The nearby Andromeda Galaxy, 2.5 million light-years away, contains a (1.1–2.3) × 108 (110-230 million) solar mass central black hole, significantly larger than the Milky Way's. The largest supermassive black hole in the Milky Way's neighborhood appears to be that of M87, weighing in at (6.4 ± 0.5) × 109 (~6.4 billion) solar masses at a distance of 53.5 million light years. On 5 December 2011 astronomers discovered the largest super massive black hole yet found to be that of NGC 4889, weighing in at 21 billion solar masses at a distance of 336 million light-years away in the Coma constellation.
Some galaxies, such as Galaxy 0402+379, appear to have two supermassive black holes at their centers, forming a binary system. If they collided, the event would create strong gravitational waves. Binary supermassive black holes are believed to be a common consequence of galactic mergers. The binary pair in OJ 287, 3.5 billion light years away, contains the previous most massive black hole known (until the December 2011 discovery ), with a mass estimated at 18 billion solar masses. A supermassive black hole was recently discovered in the dwarf galaxy Henize 2-10, which has no bulge. The precise implications for this discovery on black hole formation are unknown, but may indicate that black holes formed before bulges.
On March 28, 2011, a supermassive black hole (SMBH) was for the first time seen tearing a mid-size star apart. That is, according to astronomers, the only likely explanation of the observations that day of sudden X-ray radiation and the follow-up broad-band observations. The source was previously an inactive galactic nucleus, and from study of the outburst the galactic nucleus is estimated to be a SMBH with mass of the order of a million solar masses. This rare event is assumed to be a relativistic outflow (material being emitted in a jet at a significant fraction of the speed of light) from a star tidally disrupted by the SMBH. A significant fraction of a solar mass of material is expected to have accreted onto the SMBH. Subsequent long-term observation will allow this assumption to be confirmed if the emission from the jet decays at the expected rate for mass accretion onto a SMBH.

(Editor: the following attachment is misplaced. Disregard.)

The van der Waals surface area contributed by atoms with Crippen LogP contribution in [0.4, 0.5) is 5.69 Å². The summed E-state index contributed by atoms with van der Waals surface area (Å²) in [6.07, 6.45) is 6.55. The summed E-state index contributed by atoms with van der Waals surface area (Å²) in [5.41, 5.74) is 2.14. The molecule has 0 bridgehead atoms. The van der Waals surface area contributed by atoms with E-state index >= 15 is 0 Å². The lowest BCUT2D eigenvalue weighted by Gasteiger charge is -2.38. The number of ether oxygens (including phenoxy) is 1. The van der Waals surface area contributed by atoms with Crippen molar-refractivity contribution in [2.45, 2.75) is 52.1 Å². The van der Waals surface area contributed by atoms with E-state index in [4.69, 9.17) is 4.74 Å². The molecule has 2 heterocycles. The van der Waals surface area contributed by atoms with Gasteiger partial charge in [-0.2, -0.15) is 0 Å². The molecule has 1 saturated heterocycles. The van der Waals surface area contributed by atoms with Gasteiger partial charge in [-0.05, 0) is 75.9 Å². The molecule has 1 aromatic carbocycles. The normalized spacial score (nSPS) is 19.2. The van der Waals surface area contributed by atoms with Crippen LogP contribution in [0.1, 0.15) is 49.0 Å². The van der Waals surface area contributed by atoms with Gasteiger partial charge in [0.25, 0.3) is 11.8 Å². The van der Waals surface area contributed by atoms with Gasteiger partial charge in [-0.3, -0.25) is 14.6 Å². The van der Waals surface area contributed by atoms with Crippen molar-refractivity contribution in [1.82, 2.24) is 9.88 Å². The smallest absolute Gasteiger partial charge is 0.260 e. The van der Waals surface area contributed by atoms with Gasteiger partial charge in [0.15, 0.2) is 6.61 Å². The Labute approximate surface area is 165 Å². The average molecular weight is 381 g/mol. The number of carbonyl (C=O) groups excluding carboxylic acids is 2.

As reported in Nature of 28 November 2012, astronomers have used the Hobby-Eberly Telescope to measure the mass of an extraordinarily large black hole (with mass approximates 17 billion Suns), possibly the largest black hole found so far. It has been found in the compact, lenticular galaxy NGC 1277, lies 220 million light-years away in the constellation Perseus. The black hole has approximately 59 percent of the mass of the bulge of this spiral galaxy (14 percent of the total stellar mass of the galaxy).